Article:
By John Mai

Hurricane Harvey struck parts of Texas and Louisiana in 2017, and over the past two years, St. Philip’s Disaster Relief has made five trips to Conrow, Texas, to assist in long-term recovery. Mike Anderson and Renee Johnson, the relief program’s two coordinators, and 12 other volunteers embarked on the team’s 76th overall trip on November 9, 2019, arriving in Conrow on the afternoon of November 10.

The idea to create a relief team came after Hurricane Katrina in 2005. After seeing the need for help, members of St. Philip’s Lutheran were confident that they could pull together a team to address some aspects of the overwhelming need. Anderson, a participant since its inception, says “The spark was wanting to help people.” The team set out on their first trip to Mississippi not knowing what ways, or to what extent, the program would develop.

“We’ve never turned anybody away; we have a job for anybody and everybody.”

St. Philip’s Disaster Relief (SPDR) assembles a slightly different team every time they travel. Anderson speaks from personal experience: “We consider ourselves semi-skilled in [rebuilding].” This rebuilding is meant in a literal sense; they rebuild homes affected by natural disaster. There are already programs in existence that assist with people’s immediate needs after a natural disaster, like providing food and shelter and treating injuries. However, this is not the role of SPDR. Its purpose is to assist specifically in long-term recovery, focusing on two to three years after a disaster has occurred.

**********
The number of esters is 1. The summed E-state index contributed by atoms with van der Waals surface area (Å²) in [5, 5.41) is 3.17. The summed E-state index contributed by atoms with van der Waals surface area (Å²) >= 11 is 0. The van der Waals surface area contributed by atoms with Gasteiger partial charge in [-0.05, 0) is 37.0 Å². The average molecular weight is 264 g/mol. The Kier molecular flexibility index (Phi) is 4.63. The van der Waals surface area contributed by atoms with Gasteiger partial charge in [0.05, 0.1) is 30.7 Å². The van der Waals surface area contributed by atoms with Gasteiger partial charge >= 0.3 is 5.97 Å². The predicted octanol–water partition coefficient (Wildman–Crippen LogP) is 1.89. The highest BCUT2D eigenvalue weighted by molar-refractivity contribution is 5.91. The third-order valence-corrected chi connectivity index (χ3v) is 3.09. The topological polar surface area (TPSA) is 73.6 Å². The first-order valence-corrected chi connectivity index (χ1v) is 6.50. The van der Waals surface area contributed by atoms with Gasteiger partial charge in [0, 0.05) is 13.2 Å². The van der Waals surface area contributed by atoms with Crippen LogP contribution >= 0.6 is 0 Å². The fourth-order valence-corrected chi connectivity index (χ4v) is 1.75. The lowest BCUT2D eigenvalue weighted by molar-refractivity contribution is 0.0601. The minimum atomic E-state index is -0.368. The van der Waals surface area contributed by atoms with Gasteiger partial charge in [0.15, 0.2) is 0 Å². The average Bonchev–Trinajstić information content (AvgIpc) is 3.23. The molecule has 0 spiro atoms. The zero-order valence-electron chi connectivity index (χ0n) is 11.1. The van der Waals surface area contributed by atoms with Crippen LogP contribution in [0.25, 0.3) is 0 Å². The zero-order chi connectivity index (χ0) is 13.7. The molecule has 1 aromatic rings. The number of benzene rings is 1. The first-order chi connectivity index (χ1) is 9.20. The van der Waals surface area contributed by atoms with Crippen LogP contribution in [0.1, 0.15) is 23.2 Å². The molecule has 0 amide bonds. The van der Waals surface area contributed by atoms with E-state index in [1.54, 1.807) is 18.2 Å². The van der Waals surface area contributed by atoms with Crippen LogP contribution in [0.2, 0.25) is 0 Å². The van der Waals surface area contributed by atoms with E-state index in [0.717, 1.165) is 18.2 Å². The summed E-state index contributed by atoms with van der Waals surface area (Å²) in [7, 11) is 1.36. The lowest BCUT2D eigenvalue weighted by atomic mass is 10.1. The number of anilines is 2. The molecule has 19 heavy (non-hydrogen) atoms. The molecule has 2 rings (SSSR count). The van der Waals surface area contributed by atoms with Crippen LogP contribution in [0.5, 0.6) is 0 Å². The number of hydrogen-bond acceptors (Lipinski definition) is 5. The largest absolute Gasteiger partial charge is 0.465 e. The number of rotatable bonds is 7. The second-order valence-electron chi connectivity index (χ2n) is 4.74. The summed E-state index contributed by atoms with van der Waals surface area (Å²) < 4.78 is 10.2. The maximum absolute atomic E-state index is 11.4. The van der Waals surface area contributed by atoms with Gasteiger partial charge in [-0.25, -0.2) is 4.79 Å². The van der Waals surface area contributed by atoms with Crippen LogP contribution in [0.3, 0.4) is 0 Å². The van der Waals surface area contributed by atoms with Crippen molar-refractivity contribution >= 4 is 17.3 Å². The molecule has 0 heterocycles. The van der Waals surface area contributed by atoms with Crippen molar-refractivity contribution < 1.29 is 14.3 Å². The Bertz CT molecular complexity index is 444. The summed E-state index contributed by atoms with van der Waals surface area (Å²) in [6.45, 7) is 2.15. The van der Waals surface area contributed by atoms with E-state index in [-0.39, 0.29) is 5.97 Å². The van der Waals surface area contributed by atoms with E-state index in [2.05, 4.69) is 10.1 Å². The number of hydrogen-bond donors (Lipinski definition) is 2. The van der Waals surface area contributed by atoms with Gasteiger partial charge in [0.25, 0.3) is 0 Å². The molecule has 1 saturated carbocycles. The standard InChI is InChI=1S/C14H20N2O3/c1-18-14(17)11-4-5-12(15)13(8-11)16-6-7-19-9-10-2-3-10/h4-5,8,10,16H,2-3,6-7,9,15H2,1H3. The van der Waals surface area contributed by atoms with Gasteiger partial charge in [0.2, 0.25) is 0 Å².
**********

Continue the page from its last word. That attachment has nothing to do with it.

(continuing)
After the team decides where there is a need it can address, leaders send out the word to skilled and non-skilled workers alike. There’s normally a good mix of both on every trip. Mike proudly states, “We’ve never turned anybody away; … we have a job for anybody and everybody.”

The team needs to consist of experienced crew leaders and people who can support them. The crew leaders not only have the construction skills to know what needs to be done, but they also have the people management skills to help the team work together.